The Bayview opinion also addressed in detail the borrower’s conversion claims against the lender. In a nutshell, the trial court found that the lender converted (stole) the subject real estate from the borrower. The court awarded the borrower treble damages for criminal conversion based on the amount of equity in the property, plus reimbursement for the loan mod payments made by the borrower.

Although not expressly spelled out in the opinion, the practical outcome of the case seemed to be that, on the one hand, the lender (holding a tax deed) remained the owner of the property while, on the other hand, the borrower’s debt was extinguished. On top of that, the lender had to pay the borrower substantial damages.

Related posts.

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I frequently represent lenders, as well as their mortgage loan servicers, entangled in loan-related litigation, including disputes arising out of tax sales. If you need assistance with such a matter, please call me at 317-639-6151 or email me at john.waller@woodenmclaughlin.com. Also, don’t forget that you can follow me on Twitter @JohnDWaller or on LinkedIn, or you can subscribe to posts via RSS or email as noted to your left.


Does A Deed-In-Lieu Of Foreclosure Automatically Release A Borrower From Personal Liability?

A deed-in-lieu of foreclosure (DIL) is one of many alternatives to foreclosure.  For background, review my post Deeds In Lieu Of Foreclosure: Who, What, When, Where, Why And How.  Today I discuss the Indiana Court of Appeals’ opinion in GMAC Mortgage v. Dyer, 965 N.E.2d 762 (Ind. Ct. App. 2012), which explored whether a DIL in a residential mortgage foreclosure case released the defendant borrower from personal liability. 

Deficiency.  In GMAC Mortgage, the borrower sought to be released from any deficiency.  The term “deficiency” typically refers to the difference between the fair market value of the mortgaged real estate and the debt, assuming a negative equity situation.  Exposure to personal liability arises out of the potential for a “deficiency judgment,” which refers to the money still owed by the borrower following a sheriff’s sale.  The amount is the result of subtracting the price paid at the sheriff’s sale from the judgment amount.  (For more on this topic, please review my August 1, 2008, June 29, 2009 and March 9, 2012 posts.) 

DIL, explained.  GMAC Mortgage includes really good background information on the nature of a DIL, particularly in the context of residential/consumer mortgages.  According to the U.S. Department of Housing and Urban Development (HUD), a DIL “allows a mortgagor in default, who does not qualify for any other HUD Loss Mitigation option, to sign the house back over to the mortgage company.”  A letter issued by HUD in 2000 further provides:

[d]eed-in-lieu of foreclosure (DIL) is a disposition option in which a borrower voluntarily deeds collateral property to HUD in exchange for a release from all obligations under the mortgage.  Though this option results in the borrower losing the property, it is usually preferable to foreclosure because the borrower mitigates the cost and emotional trauma of foreclosure . . ..  Also, a DIL is generally less damaging than foreclosure to a borrower’s ability to obtain credit in the future.  DIL is preferred by HUD because it avoids the time and expense of a legal foreclosure action, and due to the cooperative nature of the transaction, the property is generally in better physical condition at acquisition.

Release of liability in FHA/HUD residential cases.  The borrower in GMAC Mortgage had defaulted on an FHA-insured loan.  The parties tentatively settled the case and entered into a DIL agreement providing language required by HUD that neither the lender nor HUD would pursue a deficiency judgment.  The borrower wanted a stronger resolution stating that he was released from all personal liability.  The issue in GMAC Mortgage was whether the executed DIL agreement precluded personal liability of the borrower under federal law and HUD regulations.  The Court discussed various federal protections afforded to defaulting borrowers with FHA-insured loans, including DILs.  In the final analysis, the Court held that HUD’s regulations are clear:  “A [DIL] releases the borrower from all obligations under the mortgage, and the [DIL agreement] must contain an acknowledgement that the borrower shall not be pursued for deficiency judgments.”  In short, the Court concluded that a DIL releases a borrower from personal liability as a matter of law.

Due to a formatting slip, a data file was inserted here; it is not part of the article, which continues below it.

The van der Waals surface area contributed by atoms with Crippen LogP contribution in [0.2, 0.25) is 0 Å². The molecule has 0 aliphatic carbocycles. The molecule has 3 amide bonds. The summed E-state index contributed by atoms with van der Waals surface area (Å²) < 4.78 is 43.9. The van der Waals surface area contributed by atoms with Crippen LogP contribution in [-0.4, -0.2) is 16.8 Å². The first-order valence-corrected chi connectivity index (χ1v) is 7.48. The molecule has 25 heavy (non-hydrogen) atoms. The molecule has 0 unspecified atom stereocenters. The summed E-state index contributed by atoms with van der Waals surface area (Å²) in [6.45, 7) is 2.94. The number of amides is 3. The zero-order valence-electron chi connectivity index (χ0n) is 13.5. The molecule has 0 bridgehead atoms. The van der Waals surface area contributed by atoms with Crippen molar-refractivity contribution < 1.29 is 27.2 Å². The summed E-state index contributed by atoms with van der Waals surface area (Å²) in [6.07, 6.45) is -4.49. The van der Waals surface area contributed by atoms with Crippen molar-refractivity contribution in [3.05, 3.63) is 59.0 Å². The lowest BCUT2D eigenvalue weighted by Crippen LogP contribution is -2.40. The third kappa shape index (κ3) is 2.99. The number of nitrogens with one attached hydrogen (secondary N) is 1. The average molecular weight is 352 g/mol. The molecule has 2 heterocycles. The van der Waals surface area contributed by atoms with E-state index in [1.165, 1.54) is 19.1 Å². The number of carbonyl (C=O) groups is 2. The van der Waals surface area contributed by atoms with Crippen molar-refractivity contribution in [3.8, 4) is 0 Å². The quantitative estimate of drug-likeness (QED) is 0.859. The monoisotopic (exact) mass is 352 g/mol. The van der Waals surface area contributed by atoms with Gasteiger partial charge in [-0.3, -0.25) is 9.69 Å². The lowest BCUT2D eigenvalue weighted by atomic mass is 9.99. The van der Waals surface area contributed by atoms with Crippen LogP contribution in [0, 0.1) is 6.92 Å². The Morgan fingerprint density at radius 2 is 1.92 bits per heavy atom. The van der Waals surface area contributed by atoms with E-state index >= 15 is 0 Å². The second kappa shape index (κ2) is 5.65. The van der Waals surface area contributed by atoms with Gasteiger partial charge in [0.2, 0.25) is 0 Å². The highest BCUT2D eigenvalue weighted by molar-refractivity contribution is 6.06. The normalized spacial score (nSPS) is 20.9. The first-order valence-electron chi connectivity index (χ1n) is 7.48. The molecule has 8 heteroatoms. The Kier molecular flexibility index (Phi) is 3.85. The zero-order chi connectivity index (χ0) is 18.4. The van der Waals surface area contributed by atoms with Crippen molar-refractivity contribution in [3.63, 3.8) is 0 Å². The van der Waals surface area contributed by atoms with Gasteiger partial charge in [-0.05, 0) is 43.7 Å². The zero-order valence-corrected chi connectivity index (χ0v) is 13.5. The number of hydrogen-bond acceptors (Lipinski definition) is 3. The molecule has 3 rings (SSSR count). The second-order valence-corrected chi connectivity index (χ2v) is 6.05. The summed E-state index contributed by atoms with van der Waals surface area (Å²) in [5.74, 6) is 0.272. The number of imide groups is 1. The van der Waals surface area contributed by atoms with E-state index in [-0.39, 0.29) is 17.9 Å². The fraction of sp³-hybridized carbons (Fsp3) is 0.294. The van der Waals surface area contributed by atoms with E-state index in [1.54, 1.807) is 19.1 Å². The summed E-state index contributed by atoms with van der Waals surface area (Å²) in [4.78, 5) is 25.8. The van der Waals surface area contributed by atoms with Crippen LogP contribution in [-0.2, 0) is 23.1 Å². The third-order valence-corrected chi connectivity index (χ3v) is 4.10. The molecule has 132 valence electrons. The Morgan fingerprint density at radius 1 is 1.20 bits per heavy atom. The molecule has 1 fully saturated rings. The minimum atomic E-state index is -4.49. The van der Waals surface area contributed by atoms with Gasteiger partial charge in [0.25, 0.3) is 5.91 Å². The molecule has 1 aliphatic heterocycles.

Commercial cases.  In commercial mortgage foreclosure cases, however, a lender/mortgagee may preserve the right to pursue a deficiency, because the federal rules and regulations outlined in GMAC Mortgage do not apply to business loans or commercial property.  The parties to the DIL agreement can agree to virtually any terms, including whether, or to what extent, personal liability for any deficiency is being released.  The point is that the issue of a full release (versus the right to pursue a deficiency) should be negotiated in advance and then clearly articulated in any settlement documents.  A release is not automatic. 

GMAC Mortgage is a residential, not a commercial, case.  The opinion does not provide that all DILs release a borrower from personal liability, and the precedent does not directly apply to an Indiana commercial mortgage foreclosure case. 

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I represent parties in loan-related litigation.  If you need assistance with such a matter, please call me at 317-639-6151 or email me at john.waller@woodenmclaughlin.com.  Also, don’t forget that you can follow me on Twitter @JohnDWaller or on LinkedIn, or you can subscribe to posts via RSS or email as noted on my home page.


Does A Deed-In-Lieu Of Foreclosure Automatically Release A Borrower From Personal Liability?

A deed-in-lieu of foreclosure (DIL) is one of many alternatives to foreclosure.  For background, review my post Deeds In Lieu Of Foreclosure: Who, What, When, Where, Why And How.  Today I discuss the Indiana Court of Appeals’ opinion in GMAC Mortgage v. Dyer, 965 N.E.2d 762 (Ind. Ct. App. 2012), which explored whether a DIL in a residential mortgage foreclosure case released the defendant borrower from personal liability. 

Deficiency.  In GMAC Mortgage, the borrower sought to be released from any deficiency.  The term “deficiency” typically refers to the difference between the fair market value of the mortgaged real estate and the debt, assuming a negative equity situation.  Exposure to personal liability arises out of the potential for a “deficiency judgment,” which refers to the money still owed by the borrower following a sheriff’s sale.  The amount is the result of subtracting the price paid at the sheriff’s sale from the judgment amount.  (For more on this topic, please review my August 1, 2008, June 29, 2009 and March 9, 2012 posts.)